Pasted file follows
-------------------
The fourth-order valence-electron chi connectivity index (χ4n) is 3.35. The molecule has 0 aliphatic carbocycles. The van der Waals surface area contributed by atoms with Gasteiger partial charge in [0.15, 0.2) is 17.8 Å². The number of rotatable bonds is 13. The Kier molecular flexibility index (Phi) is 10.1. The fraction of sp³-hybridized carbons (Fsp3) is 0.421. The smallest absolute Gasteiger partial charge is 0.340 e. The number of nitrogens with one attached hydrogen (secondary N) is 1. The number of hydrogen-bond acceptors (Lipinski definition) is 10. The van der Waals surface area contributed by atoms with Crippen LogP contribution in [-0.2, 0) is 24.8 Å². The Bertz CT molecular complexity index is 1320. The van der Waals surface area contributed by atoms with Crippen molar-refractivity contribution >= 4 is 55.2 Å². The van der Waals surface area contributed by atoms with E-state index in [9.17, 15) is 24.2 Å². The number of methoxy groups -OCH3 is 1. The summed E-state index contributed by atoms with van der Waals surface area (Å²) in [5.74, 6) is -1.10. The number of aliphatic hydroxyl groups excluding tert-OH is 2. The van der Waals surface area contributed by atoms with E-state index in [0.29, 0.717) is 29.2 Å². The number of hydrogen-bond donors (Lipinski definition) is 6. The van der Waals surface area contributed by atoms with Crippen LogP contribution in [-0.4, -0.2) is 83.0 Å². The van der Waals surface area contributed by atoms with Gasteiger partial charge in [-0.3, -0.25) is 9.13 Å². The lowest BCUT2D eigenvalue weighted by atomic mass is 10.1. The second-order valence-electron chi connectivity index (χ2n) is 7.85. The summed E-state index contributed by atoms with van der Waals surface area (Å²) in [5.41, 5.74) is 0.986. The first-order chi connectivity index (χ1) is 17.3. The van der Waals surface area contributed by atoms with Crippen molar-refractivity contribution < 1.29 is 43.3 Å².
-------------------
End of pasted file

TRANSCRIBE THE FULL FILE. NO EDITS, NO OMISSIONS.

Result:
The fourth-order valence-electron chi connectivity index (χ4n) is 3.35. The molecule has 0 aliphatic carbocycles. The van der Waals surface area contributed by atoms with Gasteiger partial charge in [0.15, 0.2) is 17.8 Å². The number of rotatable bonds is 13. The Kier molecular flexibility index (Phi) is 10.1. The fraction of sp³-hybridized carbons (Fsp3) is 0.421. The smallest absolute Gasteiger partial charge is 0.340 e. The number of nitrogens with one attached hydrogen (secondary N) is 1. The number of hydrogen-bond acceptors (Lipinski definition) is 10. The van der Waals surface area contributed by atoms with Crippen LogP contribution in [-0.2, 0) is 24.8 Å². The Bertz CT molecular complexity index is 1320. The van der Waals surface area contributed by atoms with Crippen molar-refractivity contribution >= 4 is 55.2 Å². The van der Waals surface area contributed by atoms with E-state index in [9.17, 15) is 24.2 Å². The number of methoxy groups -OCH3 is 1. The summed E-state index contributed by atoms with van der Waals surface area (Å²) in [5.74, 6) is -1.10. The number of aliphatic hydroxyl groups excluding tert-OH is 2. The van der Waals surface area contributed by atoms with E-state index in [0.29, 0.717) is 29.2 Å². The number of hydrogen-bond donors (Lipinski definition) is 6. The van der Waals surface area contributed by atoms with Crippen LogP contribution in [-0.4, -0.2) is 83.0 Å². The van der Waals surface area contributed by atoms with Gasteiger partial charge in [-0.3, -0.25) is 9.13 Å². The lowest BCUT2D eigenvalue weighted by atomic mass is 10.1. The second-order valence-electron chi connectivity index (χ2n) is 7.85. The summed E-state index contributed by atoms with van der Waals surface area (Å²) in [5.41, 5.74) is 0.986. The first-order chi connectivity index (χ1) is 17.3. The van der Waals surface area contributed by atoms with Crippen molar-refractivity contribution < 1.29 is 43.3 Å².